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Trump’s Interior Secretary Pick on Humans’ Climate Change Role: ‘Not Settled Science’

Ally Boguhn

Rep. Ryan Zinke (R-MT) falsely claimed during a 2014 radio interview that volcanoes cause more damage to the environment than humans. He envisions "fossil fuels playing a major role for the next 50 years.”

Rep. Ryan Zinke (R-MT), who once said that humans’ role in climate change is “not settled science,” will be nominated by President-elect Trump as interior secretary, according to multiple reports.

Officials familiar with the decision confirmed the nomination on Tuesday to the New York Times, and “a person close to Zinke” confirmed the offer to the Associated Press.

The Department of the Interior, which Zinke will lead should he be confirmed by the U.S. Senate, “uses sound science to manage and sustain America’s lands, water, wildlife, and energy resources, honors our nation’s responsibilities to tribal nations, and advocates for America’s island communities,” according to a description on the department’s website. That work includes tackling topics such as climate change, “resolving long-standing injustices” with Native Americans, and managing the Land and Water Conservation Fund.

While he was a Montana state senator in 2010, Zinke signed onto a letter calling for clean energy that acknowledged climate change as a national security threat. Yet Zinke has consistently expressed skepticism about climate change and the impact humans have on it. Zinke later denied that he had ever supported the letter’s position, telling the Bozeman Daily Chronicle that he was only “supporting research and development then.”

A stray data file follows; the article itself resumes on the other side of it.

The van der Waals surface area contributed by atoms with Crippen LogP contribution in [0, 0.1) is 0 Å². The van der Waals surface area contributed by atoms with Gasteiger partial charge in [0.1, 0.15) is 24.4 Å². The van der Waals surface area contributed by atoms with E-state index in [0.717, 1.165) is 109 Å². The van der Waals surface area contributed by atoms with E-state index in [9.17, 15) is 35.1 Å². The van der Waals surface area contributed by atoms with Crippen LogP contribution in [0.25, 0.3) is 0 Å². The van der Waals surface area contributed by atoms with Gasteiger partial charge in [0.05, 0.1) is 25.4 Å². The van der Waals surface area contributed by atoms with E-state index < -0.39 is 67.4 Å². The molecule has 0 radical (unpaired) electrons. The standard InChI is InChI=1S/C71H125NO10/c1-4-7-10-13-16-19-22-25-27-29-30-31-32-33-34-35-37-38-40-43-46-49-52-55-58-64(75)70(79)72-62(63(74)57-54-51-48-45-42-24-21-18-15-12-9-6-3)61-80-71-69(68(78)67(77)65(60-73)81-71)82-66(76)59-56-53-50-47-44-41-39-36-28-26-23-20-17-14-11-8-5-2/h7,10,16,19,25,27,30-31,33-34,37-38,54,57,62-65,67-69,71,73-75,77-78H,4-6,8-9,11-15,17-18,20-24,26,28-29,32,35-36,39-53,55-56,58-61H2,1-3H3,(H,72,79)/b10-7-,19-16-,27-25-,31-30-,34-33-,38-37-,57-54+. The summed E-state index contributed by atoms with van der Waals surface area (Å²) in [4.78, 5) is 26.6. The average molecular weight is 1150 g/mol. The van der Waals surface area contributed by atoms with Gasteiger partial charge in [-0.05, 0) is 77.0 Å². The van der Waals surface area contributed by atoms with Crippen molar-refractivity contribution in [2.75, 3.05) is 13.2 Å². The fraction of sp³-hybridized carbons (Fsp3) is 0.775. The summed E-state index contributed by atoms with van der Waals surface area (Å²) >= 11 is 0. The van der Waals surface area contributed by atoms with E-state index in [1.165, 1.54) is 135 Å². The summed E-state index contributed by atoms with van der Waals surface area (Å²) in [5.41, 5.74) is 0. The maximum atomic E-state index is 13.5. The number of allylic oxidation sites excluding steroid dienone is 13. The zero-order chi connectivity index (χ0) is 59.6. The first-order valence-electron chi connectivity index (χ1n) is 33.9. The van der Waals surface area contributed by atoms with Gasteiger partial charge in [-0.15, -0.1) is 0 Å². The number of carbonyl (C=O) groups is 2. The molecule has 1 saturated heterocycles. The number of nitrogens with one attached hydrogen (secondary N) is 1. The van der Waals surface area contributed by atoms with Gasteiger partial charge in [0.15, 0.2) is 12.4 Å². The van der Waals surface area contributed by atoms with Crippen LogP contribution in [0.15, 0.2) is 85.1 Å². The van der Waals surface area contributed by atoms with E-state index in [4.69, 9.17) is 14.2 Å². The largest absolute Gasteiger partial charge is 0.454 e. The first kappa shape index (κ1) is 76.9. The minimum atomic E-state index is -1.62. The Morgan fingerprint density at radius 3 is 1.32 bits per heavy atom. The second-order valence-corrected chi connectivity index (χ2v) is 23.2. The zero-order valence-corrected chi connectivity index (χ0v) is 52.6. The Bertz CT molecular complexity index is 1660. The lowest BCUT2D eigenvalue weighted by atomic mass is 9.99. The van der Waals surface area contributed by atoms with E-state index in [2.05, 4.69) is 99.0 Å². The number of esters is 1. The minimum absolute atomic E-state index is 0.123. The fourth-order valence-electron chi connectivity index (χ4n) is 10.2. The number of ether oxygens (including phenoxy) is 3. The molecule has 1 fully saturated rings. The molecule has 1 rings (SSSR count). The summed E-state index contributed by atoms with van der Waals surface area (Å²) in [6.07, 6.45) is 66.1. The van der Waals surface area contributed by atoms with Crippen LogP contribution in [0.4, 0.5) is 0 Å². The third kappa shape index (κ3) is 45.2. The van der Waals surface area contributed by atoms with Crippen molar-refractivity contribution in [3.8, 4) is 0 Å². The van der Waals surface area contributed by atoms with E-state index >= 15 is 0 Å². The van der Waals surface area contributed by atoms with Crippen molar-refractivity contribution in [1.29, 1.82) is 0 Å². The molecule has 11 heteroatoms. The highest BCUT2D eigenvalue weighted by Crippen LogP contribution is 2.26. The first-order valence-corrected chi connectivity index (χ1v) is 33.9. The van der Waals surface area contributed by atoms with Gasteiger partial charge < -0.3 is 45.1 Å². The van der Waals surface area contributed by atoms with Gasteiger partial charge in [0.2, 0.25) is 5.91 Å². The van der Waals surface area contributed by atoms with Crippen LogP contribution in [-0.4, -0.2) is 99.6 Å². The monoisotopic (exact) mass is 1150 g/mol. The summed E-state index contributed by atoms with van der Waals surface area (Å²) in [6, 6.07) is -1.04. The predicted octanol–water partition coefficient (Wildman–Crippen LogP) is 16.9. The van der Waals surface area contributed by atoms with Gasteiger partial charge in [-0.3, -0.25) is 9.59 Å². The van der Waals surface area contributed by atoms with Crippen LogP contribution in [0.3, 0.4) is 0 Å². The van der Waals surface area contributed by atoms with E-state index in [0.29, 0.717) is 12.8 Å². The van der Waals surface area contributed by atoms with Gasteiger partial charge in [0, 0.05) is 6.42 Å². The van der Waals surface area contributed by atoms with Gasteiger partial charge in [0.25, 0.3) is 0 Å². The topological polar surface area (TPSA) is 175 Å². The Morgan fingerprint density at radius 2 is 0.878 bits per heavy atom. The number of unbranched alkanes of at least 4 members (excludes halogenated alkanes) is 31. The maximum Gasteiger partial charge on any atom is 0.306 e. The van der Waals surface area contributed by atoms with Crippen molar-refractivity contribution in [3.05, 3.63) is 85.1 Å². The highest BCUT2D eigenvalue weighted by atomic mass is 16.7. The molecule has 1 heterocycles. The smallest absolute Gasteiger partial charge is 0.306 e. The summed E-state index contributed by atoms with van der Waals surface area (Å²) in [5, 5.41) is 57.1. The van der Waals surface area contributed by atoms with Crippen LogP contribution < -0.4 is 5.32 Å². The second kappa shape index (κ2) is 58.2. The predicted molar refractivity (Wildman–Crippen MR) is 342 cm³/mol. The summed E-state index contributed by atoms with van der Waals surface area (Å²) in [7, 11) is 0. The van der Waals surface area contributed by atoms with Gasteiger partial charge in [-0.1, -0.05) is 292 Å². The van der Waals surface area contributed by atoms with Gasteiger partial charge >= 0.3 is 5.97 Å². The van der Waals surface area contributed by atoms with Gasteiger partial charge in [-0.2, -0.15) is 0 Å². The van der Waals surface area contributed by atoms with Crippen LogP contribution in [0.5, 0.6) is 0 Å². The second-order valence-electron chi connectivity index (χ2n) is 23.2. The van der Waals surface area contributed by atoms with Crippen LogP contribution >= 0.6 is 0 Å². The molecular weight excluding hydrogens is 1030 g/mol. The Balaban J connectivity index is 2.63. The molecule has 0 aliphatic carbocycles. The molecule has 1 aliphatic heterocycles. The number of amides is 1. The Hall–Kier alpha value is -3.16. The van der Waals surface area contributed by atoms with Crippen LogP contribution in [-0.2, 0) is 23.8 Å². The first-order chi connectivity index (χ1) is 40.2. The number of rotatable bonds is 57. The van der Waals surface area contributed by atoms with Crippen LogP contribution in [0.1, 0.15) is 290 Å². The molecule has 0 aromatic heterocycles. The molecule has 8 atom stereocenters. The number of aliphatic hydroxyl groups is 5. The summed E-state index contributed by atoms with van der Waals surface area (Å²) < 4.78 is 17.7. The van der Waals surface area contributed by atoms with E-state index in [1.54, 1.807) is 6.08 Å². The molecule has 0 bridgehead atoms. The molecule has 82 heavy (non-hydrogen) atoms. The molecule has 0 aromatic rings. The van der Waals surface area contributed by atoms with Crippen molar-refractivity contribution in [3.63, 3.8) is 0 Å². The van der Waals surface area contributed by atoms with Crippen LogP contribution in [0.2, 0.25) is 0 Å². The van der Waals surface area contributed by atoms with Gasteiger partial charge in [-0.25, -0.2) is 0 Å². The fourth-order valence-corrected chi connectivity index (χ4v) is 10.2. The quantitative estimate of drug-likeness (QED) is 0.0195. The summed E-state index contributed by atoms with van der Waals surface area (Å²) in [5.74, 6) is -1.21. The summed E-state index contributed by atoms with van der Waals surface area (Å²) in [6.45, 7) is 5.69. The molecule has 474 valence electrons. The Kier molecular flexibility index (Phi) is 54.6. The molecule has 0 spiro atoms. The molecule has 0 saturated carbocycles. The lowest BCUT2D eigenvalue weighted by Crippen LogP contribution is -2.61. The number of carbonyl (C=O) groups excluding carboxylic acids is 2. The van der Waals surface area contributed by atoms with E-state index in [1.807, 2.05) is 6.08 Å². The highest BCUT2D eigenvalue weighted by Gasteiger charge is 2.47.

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He added, “I see fossil fuels playing a major role for the next 50 years.”

Zinke, who studied geology as an undergraduate at the University of Oregon, told the Chronicle in 2014 that he is a geologist and claimed to have never seen scientific evidence that fracking is dangerous to the environment or that climate change exists. Studies have shown that fracking is dangerous for both the environment and those living in nearby communities.

As the Chronicle reported, Zinke falsely claimed during a radio interview that year that volcanoes cause more damage to the environment than humans:

“I’m a conservationist, but when there’s a volcano in the Philippines that erupts and produces more C02 than humans have produced in 200 years—is C02 really the problem?”

In a 2014 debate during his run for the U.S. House of Representatives, Zinke reportedly denied that climate change is a man-made phenomenon. “It’s not a hoax, but it’s not proven science either,” Zinke said, according to a report from the Billings Gazette. “But you don’t dismantle America’s power and energy on a maybe. We need to be energy independent first. We need to do it better, which we can, but it is not a settled science.”

Zinke’s voting record on the environment has earned him a 3 percent rating from the League of Conservation voters.

Zinke pushed his anti-choice values during his U.S. congressional race, claiming that “no one has worked harder” on the issue when he was criticized by some Republicans who claimed he did not oppose abortion rights as stringently as they wanted. Zinke countered by pointing to anti-choice legislation he co-sponsored in the state senate.

After winning a seat in the U.S. House, Zinke stood by his anti-choice position, consistently voting to defund Planned Parenthood. Zinke co-sponsored the House’s unconstitutional 20-week abortion ban, which relies on the debunked anti-choice claim that a fetus can feel pain at that point of gestation.

Zinke voted in 2015 to overturn the D.C. Reproductive Health Non-Discrimination Amendment Act, which protects employees from being fired for their reproductive health-care choices.

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Reproductive rights are a public health issue. That's a fact.

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